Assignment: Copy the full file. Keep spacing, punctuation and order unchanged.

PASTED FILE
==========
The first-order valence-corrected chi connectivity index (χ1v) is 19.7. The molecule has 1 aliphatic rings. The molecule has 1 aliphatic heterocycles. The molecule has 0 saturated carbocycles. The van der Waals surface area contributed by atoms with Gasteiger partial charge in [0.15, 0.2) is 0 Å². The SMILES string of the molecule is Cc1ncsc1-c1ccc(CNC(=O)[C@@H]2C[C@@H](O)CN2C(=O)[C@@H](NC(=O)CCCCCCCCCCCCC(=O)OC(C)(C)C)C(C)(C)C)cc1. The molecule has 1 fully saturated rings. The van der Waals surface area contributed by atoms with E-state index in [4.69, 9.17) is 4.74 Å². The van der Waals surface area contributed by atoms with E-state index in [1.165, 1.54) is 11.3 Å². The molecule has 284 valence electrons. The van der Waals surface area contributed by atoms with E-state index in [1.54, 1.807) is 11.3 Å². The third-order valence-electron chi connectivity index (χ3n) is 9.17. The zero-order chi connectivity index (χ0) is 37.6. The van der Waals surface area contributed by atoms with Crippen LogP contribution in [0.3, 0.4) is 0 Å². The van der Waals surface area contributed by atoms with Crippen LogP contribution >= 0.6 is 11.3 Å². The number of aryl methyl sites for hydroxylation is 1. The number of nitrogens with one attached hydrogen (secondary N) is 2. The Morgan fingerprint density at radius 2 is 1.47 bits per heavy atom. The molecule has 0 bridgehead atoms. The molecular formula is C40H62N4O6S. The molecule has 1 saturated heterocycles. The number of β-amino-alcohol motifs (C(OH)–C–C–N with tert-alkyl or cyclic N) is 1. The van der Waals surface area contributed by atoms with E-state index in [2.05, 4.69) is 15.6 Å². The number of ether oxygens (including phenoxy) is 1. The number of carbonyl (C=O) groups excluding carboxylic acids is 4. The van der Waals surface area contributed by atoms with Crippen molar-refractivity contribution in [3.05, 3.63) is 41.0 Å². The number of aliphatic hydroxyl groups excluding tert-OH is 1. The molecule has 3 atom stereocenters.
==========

The first-order valence-corrected chi connectivity index (χ1v) is 19.7. The molecule has 1 aliphatic rings. The molecule has 1 aliphatic heterocycles. The molecule has 0 saturated carbocycles. The van der Waals surface area contributed by atoms with Gasteiger partial charge in [0.15, 0.2) is 0 Å². The SMILES string of the molecule is Cc1ncsc1-c1ccc(CNC(=O)[C@@H]2C[C@@H](O)CN2C(=O)[C@@H](NC(=O)CCCCCCCCCCCCC(=O)OC(C)(C)C)C(C)(C)C)cc1. The molecule has 1 fully saturated rings. The van der Waals surface area contributed by atoms with E-state index in [4.69, 9.17) is 4.74 Å². The van der Waals surface area contributed by atoms with E-state index in [1.165, 1.54) is 11.3 Å². The molecule has 284 valence electrons. The van der Waals surface area contributed by atoms with E-state index in [1.54, 1.807) is 11.3 Å². The third-order valence-electron chi connectivity index (χ3n) is 9.17. The zero-order chi connectivity index (χ0) is 37.6. The van der Waals surface area contributed by atoms with Crippen LogP contribution in [0.3, 0.4) is 0 Å². The van der Waals surface area contributed by atoms with Crippen LogP contribution >= 0.6 is 11.3 Å². The number of aryl methyl sites for hydroxylation is 1. The number of nitrogens with one attached hydrogen (secondary N) is 2. The Morgan fingerprint density at radius 2 is 1.47 bits per heavy atom. The molecule has 0 bridgehead atoms. The molecular formula is C40H62N4O6S. The molecule has 1 saturated heterocycles. The number of β-amino-alcohol motifs (C(OH)–C–C–N with tert-alkyl or cyclic N) is 1. The van der Waals surface area contributed by atoms with E-state index in [2.05, 4.69) is 15.6 Å². The number of ether oxygens (including phenoxy) is 1. The number of carbonyl (C=O) groups excluding carboxylic acids is 4. The van der Waals surface area contributed by atoms with Crippen molar-refractivity contribution in [3.05, 3.63) is 41.0 Å². The number of aliphatic hydroxyl groups excluding tert-OH is 1. The molecule has 3 atom stereocenters.